The C++ programming language was originally designed and implemented by a Danish computer scientist, Bjarne Stroustrup. He wanted to distribute the services of the UNIX kernel across multiprocessors and local area networks.

C++ software libraries are extensively used in graphics and game programming, to numerically solve equations in mathematics, to perform simulations in engineering and Physics.

Within the framework of mathematical finance, C++ libraries are, for example, applied to –

  • Matrix factorizations.
  • Solving partial differential equations(PDEs) using numerical methods.
  • Monte Carlo simulation.

We work with data structures relevant to quantitative finance and mathematics.

Creating an executable from C++ source code

C++ is a compiled language. Building an executable or library from C++ code is a multi-stage process (i) Pre-processing (ii) Compile(build) (iii) Link.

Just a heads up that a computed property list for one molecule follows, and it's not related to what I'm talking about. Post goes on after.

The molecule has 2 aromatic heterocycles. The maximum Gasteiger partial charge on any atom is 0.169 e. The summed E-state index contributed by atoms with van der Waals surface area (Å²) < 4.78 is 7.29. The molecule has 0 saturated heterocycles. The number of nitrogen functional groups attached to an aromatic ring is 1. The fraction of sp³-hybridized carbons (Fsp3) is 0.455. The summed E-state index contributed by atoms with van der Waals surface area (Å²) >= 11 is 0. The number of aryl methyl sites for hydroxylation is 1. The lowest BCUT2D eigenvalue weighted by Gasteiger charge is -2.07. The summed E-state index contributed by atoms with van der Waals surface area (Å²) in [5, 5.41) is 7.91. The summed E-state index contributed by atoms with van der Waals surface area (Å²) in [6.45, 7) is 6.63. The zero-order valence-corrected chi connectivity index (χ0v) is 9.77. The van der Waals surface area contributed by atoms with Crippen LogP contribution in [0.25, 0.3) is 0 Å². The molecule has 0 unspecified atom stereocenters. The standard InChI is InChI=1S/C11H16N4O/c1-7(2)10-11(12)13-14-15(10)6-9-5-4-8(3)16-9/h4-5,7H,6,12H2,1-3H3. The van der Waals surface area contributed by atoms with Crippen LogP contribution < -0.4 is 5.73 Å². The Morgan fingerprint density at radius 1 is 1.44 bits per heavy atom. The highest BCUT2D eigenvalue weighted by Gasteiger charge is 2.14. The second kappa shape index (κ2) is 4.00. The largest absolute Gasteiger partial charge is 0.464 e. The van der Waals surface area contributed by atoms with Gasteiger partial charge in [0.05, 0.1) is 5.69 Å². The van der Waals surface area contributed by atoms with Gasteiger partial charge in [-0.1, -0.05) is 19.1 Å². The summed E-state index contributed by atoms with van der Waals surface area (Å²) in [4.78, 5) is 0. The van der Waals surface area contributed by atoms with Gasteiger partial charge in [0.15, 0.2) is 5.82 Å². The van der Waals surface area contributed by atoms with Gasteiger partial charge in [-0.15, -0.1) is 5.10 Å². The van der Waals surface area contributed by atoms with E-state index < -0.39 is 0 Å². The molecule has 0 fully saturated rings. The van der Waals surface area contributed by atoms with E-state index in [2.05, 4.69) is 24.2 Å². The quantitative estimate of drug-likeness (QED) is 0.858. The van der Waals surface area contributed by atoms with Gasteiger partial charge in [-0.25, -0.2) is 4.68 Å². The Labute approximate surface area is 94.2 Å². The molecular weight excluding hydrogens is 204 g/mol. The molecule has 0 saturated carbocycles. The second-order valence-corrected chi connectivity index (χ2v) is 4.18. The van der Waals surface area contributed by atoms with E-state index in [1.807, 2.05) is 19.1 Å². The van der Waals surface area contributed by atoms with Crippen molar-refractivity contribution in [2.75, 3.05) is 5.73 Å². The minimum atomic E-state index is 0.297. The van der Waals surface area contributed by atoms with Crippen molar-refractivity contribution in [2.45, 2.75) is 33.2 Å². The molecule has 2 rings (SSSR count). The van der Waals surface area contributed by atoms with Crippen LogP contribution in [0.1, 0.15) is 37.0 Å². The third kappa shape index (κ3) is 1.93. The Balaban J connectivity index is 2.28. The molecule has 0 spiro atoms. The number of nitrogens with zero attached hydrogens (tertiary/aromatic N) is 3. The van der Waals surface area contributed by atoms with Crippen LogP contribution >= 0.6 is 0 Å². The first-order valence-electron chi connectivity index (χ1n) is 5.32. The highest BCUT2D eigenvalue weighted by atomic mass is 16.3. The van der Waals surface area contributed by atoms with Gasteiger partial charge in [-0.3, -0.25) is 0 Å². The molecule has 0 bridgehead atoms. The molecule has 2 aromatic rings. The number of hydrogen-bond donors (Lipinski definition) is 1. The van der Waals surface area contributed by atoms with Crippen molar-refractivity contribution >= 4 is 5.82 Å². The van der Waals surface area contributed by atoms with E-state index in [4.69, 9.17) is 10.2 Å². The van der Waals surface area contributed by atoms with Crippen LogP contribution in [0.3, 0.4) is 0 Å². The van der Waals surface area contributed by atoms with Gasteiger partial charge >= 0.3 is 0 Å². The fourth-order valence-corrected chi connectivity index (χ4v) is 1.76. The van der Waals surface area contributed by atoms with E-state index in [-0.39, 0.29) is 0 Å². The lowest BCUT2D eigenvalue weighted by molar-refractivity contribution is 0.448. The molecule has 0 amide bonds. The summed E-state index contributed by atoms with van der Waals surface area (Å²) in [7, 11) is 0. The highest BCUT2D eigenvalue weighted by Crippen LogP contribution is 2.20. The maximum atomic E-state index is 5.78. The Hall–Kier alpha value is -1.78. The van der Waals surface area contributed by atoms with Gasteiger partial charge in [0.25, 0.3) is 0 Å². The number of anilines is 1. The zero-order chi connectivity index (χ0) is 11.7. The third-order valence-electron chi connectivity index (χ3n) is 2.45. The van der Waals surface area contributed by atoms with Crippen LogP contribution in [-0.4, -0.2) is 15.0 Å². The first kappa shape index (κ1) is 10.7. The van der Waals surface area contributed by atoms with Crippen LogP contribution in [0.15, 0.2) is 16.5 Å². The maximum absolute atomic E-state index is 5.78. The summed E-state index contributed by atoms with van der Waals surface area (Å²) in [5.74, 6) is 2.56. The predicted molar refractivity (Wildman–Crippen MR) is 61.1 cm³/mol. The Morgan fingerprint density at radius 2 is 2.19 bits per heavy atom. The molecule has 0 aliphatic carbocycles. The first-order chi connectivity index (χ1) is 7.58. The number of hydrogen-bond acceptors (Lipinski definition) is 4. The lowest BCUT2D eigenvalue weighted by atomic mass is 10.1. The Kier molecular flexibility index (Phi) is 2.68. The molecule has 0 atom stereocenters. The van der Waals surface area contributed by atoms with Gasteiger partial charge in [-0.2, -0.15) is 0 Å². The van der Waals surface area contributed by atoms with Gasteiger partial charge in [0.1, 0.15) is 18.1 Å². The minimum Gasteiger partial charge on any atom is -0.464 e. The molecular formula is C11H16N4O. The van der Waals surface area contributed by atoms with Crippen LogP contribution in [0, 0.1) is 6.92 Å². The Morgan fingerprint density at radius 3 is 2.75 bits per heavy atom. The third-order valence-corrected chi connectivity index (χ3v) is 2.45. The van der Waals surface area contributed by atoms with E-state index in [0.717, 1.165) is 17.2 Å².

I. Preprocessing: When parsing the source code, the C++ compiler looks for each identifier being used in the current translation unit, is previously declared or not in the current unit. For example, calling a helper function such as sqrt(), float(), ceil() in a C++ program, the compiler wants to ensure you haven’t made spelling mistakes or passed the wrong number of arguments. So, it insists it see a declaration of the function sqrt() (or any other types and functions) before they are used. This really just allows the compiler to do a better job of validating the code.

The file cmath in the Standard C++ library declares mathematical functions. #include <cmath> is a pre-processor directive. It is an instruction to the pre-processor add the declarations in cmath to your C++ program. When the compiler encounters a call to sqrt(), it validates the call against the function header. 

The preprocessor 

 

#include 

int main()
{
    std::cout << "Hello World\n";
    return 0;
}